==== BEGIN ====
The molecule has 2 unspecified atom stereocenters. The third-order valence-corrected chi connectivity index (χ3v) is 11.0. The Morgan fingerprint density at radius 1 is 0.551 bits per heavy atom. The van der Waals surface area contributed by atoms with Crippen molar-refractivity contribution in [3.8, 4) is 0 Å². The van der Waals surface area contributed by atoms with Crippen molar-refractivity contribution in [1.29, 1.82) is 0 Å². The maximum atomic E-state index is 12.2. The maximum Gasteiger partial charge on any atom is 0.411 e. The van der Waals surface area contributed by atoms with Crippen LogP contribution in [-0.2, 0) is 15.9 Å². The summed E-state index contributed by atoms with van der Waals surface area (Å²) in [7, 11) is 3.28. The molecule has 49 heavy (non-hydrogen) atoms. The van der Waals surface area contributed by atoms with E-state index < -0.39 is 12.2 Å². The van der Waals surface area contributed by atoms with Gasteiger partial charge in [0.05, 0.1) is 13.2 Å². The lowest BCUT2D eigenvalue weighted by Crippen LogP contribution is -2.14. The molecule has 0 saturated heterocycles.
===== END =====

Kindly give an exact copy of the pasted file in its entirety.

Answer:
The molecule has 2 unspecified atom stereocenters. The third-order valence-corrected chi connectivity index (χ3v) is 11.0. The Morgan fingerprint density at radius 1 is 0.551 bits per heavy atom. The van der Waals surface area contributed by atoms with Crippen molar-refractivity contribution in [3.8, 4) is 0 Å². The van der Waals surface area contributed by atoms with Crippen molar-refractivity contribution in [1.29, 1.82) is 0 Å². The maximum atomic E-state index is 12.2. The maximum Gasteiger partial charge on any atom is 0.411 e. The van der Waals surface area contributed by atoms with Crippen LogP contribution in [-0.2, 0) is 15.9 Å². The summed E-state index contributed by atoms with van der Waals surface area (Å²) in [7, 11) is 3.28. The molecule has 49 heavy (non-hydrogen) atoms. The van der Waals surface area contributed by atoms with E-state index < -0.39 is 12.2 Å². The van der Waals surface area contributed by atoms with Gasteiger partial charge in [0.05, 0.1) is 13.2 Å². The lowest BCUT2D eigenvalue weighted by Crippen LogP contribution is -2.14. The molecule has 0 saturated heterocycles.